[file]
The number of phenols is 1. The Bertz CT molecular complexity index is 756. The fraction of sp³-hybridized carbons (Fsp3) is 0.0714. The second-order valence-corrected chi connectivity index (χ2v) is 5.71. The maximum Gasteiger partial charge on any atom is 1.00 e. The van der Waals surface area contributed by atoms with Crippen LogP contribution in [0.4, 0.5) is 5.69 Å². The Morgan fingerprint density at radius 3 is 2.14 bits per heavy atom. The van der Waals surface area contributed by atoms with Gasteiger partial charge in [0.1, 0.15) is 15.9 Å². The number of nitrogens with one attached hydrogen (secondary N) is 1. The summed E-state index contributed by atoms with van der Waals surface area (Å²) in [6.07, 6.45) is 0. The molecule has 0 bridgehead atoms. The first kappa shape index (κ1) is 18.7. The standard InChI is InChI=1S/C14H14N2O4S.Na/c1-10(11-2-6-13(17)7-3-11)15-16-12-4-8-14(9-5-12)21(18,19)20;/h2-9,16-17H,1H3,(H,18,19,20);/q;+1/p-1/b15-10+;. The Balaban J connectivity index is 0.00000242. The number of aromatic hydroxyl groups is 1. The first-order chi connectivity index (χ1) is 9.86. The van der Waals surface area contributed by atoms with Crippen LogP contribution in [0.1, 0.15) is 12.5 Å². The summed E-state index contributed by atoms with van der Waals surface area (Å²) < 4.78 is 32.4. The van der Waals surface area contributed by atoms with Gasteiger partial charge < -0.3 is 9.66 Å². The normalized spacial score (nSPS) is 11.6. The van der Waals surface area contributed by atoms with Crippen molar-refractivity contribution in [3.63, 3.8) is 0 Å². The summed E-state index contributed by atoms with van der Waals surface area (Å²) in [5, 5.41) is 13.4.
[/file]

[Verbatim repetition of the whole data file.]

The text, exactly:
The number of phenols is 1. The Bertz CT molecular complexity index is 756. The fraction of sp³-hybridized carbons (Fsp3) is 0.0714. The second-order valence-corrected chi connectivity index (χ2v) is 5.71. The maximum Gasteiger partial charge on any atom is 1.00 e. The van der Waals surface area contributed by atoms with Crippen LogP contribution in [0.4, 0.5) is 5.69 Å². The Morgan fingerprint density at radius 3 is 2.14 bits per heavy atom. The van der Waals surface area contributed by atoms with Gasteiger partial charge in [0.1, 0.15) is 15.9 Å². The number of nitrogens with one attached hydrogen (secondary N) is 1. The summed E-state index contributed by atoms with van der Waals surface area (Å²) in [6.07, 6.45) is 0. The molecule has 0 bridgehead atoms. The first kappa shape index (κ1) is 18.7. The standard InChI is InChI=1S/C14H14N2O4S.Na/c1-10(11-2-6-13(17)7-3-11)15-16-12-4-8-14(9-5-12)21(18,19)20;/h2-9,16-17H,1H3,(H,18,19,20);/q;+1/p-1/b15-10+;. The Balaban J connectivity index is 0.00000242. The number of aromatic hydroxyl groups is 1. The first-order chi connectivity index (χ1) is 9.86. The van der Waals surface area contributed by atoms with Crippen LogP contribution in [0.1, 0.15) is 12.5 Å². The summed E-state index contributed by atoms with van der Waals surface area (Å²) < 4.78 is 32.4. The van der Waals surface area contributed by atoms with Gasteiger partial charge < -0.3 is 9.66 Å². The normalized spacial score (nSPS) is 11.6. The van der Waals surface area contributed by atoms with Crippen molar-refractivity contribution in [3.63, 3.8) is 0 Å². The summed E-state index contributed by atoms with van der Waals surface area (Å²) in [5, 5.41) is 13.4.